Ćevapčići – Takeaway CC BY-SA 3.0

From Wikipedia, the free encyclopedia.


ćevapčići (ћевапчићи) or ćevapi (ћевапи) are a Balkan food made of minced meat, variously spiced, typical of the cuisine of the countries of the Balkan Peninsula. They are also widely spread in North-Eastern Italy (in Trieste, Gorizia, Udine), Austria, and other territories bordering with former Yugoslavia. They are also commonly spread in Romania under the name mici.

How to make ćevapčići

They appear as cylindrical patties with a diameter of a couple of centimeters and a length of 7/8 centimeters. More rounded versions are also standard, usually made of finely minced beef and lamb, seasoned with salt, spices, and herbs, and cooked on the barbecue, grill, or skillet. Their filling is traditionally onion (typically white) cut into cubes or rings, ajvar, a spicy sauce made of ground red peppers and spices, or kajmak, a creamy dairy product typical of the Balkans.
A variation sees them coated in flour and browned in a pan. It is possible to have them with a cheese ball, served on a plate or inside a loaf of bread on request.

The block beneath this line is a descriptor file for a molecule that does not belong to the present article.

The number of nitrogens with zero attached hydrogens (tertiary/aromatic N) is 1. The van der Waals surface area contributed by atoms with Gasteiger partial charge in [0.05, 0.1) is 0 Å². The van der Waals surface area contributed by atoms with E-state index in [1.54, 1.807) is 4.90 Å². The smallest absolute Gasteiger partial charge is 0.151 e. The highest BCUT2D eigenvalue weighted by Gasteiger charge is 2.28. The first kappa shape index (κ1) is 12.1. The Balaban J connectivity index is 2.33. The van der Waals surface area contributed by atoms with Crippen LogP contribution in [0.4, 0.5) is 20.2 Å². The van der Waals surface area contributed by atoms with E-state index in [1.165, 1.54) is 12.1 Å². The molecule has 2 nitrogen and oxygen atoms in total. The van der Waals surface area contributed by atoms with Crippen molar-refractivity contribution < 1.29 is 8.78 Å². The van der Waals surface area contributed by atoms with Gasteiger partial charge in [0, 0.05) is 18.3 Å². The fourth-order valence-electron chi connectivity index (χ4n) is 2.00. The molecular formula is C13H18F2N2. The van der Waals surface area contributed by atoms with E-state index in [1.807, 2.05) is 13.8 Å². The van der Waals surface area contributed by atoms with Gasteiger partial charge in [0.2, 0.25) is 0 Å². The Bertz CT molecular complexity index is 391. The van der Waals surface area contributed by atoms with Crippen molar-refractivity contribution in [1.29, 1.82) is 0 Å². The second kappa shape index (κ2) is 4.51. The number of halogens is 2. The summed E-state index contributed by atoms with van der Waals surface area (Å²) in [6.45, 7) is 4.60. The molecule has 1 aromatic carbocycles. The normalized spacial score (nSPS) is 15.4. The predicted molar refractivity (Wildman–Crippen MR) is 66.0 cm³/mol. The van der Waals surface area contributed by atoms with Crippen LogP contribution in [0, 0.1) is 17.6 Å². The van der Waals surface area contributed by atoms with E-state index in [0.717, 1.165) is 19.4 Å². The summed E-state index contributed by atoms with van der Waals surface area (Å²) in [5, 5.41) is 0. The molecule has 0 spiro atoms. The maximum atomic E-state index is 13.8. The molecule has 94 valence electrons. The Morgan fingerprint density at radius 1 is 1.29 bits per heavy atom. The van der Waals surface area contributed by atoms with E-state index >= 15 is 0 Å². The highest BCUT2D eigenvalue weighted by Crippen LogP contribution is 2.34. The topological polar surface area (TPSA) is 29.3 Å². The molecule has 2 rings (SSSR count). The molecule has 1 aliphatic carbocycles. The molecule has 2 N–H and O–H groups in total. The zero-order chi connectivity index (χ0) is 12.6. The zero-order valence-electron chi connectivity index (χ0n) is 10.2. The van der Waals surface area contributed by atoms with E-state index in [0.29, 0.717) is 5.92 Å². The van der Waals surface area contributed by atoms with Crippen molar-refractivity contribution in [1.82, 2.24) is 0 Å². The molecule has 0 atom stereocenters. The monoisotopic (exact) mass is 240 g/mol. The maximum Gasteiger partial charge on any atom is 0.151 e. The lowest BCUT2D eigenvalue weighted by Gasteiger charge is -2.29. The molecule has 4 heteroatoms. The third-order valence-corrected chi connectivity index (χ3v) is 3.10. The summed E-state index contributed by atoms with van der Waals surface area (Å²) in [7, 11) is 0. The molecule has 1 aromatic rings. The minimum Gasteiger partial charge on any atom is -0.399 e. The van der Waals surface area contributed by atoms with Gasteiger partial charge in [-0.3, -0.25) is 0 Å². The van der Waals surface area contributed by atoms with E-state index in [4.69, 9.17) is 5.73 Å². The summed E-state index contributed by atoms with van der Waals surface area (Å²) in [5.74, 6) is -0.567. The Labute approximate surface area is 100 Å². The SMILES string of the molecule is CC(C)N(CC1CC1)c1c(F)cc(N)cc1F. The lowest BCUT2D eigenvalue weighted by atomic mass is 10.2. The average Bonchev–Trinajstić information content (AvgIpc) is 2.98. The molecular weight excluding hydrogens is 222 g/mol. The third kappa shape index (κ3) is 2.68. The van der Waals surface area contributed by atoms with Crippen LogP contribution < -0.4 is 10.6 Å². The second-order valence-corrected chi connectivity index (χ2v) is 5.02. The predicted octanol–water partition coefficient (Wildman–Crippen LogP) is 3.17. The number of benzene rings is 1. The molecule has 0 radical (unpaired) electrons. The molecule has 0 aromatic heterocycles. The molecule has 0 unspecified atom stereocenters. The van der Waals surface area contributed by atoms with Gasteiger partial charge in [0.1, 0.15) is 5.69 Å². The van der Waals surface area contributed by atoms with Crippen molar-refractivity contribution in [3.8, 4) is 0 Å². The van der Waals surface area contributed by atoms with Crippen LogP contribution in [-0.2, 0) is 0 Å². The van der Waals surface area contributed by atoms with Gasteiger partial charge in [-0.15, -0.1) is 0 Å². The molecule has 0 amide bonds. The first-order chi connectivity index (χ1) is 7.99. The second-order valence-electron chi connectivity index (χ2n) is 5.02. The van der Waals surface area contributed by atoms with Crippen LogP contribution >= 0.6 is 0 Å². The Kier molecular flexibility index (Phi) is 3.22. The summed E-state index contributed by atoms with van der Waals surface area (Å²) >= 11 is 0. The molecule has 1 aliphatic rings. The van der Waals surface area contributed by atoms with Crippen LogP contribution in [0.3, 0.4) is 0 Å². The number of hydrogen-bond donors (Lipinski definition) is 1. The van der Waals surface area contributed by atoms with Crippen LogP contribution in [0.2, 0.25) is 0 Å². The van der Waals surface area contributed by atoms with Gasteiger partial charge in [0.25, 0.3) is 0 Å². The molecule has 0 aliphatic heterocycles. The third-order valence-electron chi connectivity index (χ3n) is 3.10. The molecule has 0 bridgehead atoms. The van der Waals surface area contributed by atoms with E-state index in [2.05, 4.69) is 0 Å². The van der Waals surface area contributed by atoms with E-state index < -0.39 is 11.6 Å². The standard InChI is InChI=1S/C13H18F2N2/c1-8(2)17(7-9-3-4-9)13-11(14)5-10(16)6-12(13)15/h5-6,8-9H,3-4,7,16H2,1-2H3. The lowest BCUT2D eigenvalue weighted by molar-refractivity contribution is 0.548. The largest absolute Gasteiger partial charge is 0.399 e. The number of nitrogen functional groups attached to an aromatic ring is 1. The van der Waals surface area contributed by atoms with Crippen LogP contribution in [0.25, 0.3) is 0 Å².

In Bosnia and Herzegovina, typical Sarajevo’s ćevapčići are traditional street food served in unique bread shapes called somun.
Usually, a second course or even a main course can also be served as appetizers, obviously in smaller proportions.

ćevapčići platter – kawu Public Domain


The name derives from the Persian word kebab, together with the diminutive of Slavic languages -čići (in Croatian, Bosnian: ćevapčići/ćevapi; in Slovenian: čevapčiči/čevapi). In some areas, such as Serbia, they are also called only “ćevapi,” without the diminutive with which they are better known abroad and, in particular, in Italy. In Macedonia, they are also called “kebapi,” a denomination closer to the original one.

The origins of ćevapčići

According to Branislav Nušić, ćevapčići were served for the first time in Belgrade around 1860 in the tavern “Da Tanasko Rajić” near the Great Market (today’s Students’ Square). According to Nušić, the tavern owner, Živko (who is supposed to have originated from the Leskovac region), had become so rich that he was able to build a church with the profits home region.

Regional Recipe from Friuli Venezia Giulia (Trieste)

Enrico Massetti was born in Milan, Italy.
Now he lives in Washington, DC, USA.
Still, he regularly visits his hometown
and enjoys going around all the places in his home country
especially those he can reach by public transportation.

Enrico loves writing guide books on travel in Italy
to help his friends that go to Italy to visit
and enjoy his old home country.
He also publishes books on the Argentine tango dance.

You can reach Enrico at enricomassetti@msn.com.